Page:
- Maxim/Voyage 380 — A South African cat designed by Alex Simonis, this low-slung 38-footer looks like the popular Leopard 42/43 (circa 2005). Its smaller size makes it more affordable, though. Unfortunately, there aren’t very many of them out there.
- Manta 38/40/42 — Manta was an American-made catamaran with a great reputation for quality construction, making seaworthy solid boats with high bridge deck clearance and foam sandwich construction. The two hulls are all the same regardless of the length, but various sizes/models were offered over the years by extending the transoms. These are very popular as liveaboard cruising boats and hold their value exceptionally well.
Best Catamaran Sailing Vessels from $150,000 to 199,000
You can find some real values in this price range. You might occasionally find one of the models listed above, but chances are you’ll have to stick to slightly older versions of them. In some cases, this might mean you get a better quality vessel that will stand the test of time much better.
- Lagoon 37 TPI — Before the French builder took a deep dive and made the 380, they dipped their toes in the catamaran market by contracting with US boatyard TPI to build a 37 and a 42-footer. While older in design, these boats are built to a much higher standard than the French-built production boats that would come after. As a result, the TPI Lagoons are some of the best catamarans of the era you can get your hands on.
- Gemini Legacy 35 — A newer, upgraded version of the 105MC with twin inboard diesel motors and stub keels.
- Charter Cat/Wildcat/Jaguar 35/36 — A beautiful South African cat with a terrible reputation. Due to factory problems, most boats suffered major fiberglass delamination issues. But if you find one on the market now (20 years later), chances are it has been fixed. Still, you’ll want a thorough survey done before considering investing in one of these pretty little boats.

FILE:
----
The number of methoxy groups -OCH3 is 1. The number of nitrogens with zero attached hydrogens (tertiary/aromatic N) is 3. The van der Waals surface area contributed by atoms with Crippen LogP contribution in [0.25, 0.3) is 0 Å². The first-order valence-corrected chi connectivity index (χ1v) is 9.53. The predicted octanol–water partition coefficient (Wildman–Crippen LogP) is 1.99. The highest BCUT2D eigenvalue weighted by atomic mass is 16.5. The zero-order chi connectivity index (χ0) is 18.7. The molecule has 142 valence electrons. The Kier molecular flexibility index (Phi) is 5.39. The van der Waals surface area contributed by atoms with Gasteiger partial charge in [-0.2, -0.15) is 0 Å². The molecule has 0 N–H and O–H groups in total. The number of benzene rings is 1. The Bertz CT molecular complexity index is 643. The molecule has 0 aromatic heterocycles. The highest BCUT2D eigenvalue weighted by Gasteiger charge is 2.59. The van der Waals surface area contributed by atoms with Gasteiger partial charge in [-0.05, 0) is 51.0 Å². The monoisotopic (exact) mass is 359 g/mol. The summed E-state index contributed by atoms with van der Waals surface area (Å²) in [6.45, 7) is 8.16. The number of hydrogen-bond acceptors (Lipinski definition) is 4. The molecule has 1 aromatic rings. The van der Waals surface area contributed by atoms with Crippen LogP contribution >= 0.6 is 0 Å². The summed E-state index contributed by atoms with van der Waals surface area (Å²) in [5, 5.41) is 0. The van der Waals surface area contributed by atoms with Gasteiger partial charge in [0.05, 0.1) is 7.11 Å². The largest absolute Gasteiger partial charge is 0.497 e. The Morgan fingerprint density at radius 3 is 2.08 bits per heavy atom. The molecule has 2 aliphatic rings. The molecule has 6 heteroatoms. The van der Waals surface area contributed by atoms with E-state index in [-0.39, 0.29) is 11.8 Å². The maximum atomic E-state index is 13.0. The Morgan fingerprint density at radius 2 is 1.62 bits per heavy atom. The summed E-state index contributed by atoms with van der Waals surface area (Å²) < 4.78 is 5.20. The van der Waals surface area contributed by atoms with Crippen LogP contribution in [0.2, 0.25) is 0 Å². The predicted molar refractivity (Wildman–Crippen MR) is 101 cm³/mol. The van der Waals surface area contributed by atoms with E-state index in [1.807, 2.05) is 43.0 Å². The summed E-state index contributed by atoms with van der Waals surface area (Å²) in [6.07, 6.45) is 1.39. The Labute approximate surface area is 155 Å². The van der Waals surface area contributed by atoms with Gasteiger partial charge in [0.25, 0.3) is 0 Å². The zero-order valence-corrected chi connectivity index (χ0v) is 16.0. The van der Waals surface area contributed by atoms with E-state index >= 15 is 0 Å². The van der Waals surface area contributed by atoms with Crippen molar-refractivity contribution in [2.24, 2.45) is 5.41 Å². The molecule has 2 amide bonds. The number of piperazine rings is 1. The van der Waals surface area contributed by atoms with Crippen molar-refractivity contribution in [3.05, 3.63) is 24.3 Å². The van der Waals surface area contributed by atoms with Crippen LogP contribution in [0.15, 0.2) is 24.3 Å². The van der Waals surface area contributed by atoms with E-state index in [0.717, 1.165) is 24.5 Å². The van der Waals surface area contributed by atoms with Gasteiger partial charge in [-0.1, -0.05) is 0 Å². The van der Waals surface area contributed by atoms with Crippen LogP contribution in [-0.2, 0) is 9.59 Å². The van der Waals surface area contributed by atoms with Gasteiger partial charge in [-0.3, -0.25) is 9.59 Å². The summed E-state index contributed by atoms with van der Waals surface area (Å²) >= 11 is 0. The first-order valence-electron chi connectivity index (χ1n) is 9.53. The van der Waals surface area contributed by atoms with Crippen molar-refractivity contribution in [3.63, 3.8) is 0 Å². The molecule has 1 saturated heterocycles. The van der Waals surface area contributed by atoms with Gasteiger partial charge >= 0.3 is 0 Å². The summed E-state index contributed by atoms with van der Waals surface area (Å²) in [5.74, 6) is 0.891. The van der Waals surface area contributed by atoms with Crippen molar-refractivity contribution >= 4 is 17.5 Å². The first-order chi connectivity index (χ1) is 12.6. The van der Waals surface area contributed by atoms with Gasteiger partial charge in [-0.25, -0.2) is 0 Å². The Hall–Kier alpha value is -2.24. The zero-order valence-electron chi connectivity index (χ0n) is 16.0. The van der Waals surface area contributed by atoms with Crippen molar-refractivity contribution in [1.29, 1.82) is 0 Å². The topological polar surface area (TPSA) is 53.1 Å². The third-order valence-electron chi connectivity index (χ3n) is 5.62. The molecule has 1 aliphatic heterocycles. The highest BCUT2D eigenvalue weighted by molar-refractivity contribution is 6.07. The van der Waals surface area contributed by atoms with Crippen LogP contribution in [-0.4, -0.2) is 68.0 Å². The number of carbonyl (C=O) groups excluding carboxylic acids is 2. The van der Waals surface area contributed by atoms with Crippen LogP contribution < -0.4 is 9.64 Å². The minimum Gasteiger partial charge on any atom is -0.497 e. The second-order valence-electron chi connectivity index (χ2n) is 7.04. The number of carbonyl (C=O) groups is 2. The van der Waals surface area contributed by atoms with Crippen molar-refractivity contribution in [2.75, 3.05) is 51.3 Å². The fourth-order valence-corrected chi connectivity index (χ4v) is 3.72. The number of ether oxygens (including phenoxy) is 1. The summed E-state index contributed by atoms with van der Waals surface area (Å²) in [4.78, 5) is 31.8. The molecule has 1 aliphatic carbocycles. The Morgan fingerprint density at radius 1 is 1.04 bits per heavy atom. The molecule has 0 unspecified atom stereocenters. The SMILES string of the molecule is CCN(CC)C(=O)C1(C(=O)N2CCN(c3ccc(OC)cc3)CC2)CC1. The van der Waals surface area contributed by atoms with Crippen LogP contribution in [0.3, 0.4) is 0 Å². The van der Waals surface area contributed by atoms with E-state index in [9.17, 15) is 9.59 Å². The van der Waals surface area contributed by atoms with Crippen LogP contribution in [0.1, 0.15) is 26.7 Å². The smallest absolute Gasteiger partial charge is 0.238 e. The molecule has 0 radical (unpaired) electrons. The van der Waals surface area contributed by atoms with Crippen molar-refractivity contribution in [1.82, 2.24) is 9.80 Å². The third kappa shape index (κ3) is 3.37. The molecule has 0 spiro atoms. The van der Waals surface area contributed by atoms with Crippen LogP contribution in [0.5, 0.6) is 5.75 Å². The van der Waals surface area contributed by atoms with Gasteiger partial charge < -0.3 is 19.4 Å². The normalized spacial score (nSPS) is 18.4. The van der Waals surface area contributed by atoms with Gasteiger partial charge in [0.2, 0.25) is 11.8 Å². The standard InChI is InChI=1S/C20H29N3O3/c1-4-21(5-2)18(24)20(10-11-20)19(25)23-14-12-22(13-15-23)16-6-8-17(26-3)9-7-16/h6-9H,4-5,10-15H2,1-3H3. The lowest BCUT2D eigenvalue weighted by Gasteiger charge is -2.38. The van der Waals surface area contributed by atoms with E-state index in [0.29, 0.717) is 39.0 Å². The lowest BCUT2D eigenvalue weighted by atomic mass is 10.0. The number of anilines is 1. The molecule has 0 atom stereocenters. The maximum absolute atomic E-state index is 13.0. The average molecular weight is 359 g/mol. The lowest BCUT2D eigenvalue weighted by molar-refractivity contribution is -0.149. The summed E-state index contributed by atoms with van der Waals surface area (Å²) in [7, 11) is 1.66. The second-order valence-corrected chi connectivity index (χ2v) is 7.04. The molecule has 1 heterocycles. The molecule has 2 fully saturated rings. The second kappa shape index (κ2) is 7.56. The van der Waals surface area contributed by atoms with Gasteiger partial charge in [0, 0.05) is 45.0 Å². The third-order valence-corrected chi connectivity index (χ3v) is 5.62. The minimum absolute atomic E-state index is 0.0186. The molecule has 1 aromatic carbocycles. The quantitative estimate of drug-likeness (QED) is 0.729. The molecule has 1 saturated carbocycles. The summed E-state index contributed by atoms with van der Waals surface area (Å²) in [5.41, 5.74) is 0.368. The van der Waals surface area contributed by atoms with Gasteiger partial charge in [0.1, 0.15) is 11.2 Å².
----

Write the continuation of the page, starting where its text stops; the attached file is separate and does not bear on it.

- Leopard 38 (circa 2000) — This predecessor to newer Leopards is a stout boat with a clean design. While not as flashy as some other models, it has many desirable features. Reliable and maintenance-free shaft drives, a walk-through cockpit, and the traveler mounted on an arch are just a few.
- PDQ 32 and 36 — Canadian builder PDQ made excellent quality, fun-sailing boats. The 32 is quite small but very capable. The 36 has more space. Available with either twin outboards or twin diesel engines price points. These days, they’re a little hard to find, but they make great liveaboards. With the engines retracted, the twin outboard boats have excellent sailing performance and low maintenance and upkeep costs.
- Prout/Broadblue 38 — A newer, upgraded version of the Prout Snowgoose (below). It’s a small yet modern catamaran with excellent features and good resale potential.
Small Catamaran Sailboats $100,000 to 149,000
You’ll notice these boats begin to feel much smaller than those listed above. They often have a single motor mounted midship, either outboard or an inboard diesel with a long drive leg. They’ll often have a narrow beam and are often designed to fit in a standard boat slip to save money. In short, small catamarans start to get much “smaller” and, at the same time, less stable and less seaworthy overall.
- Gemini 105MC — A very popular mass-produced American catamaran designed to fit in a standard boat slip. Powered by a single inboard diesel with a long drive leg and fitted with swinging centerboards. A light boat built for coastal cruising but an excellent liveaboard.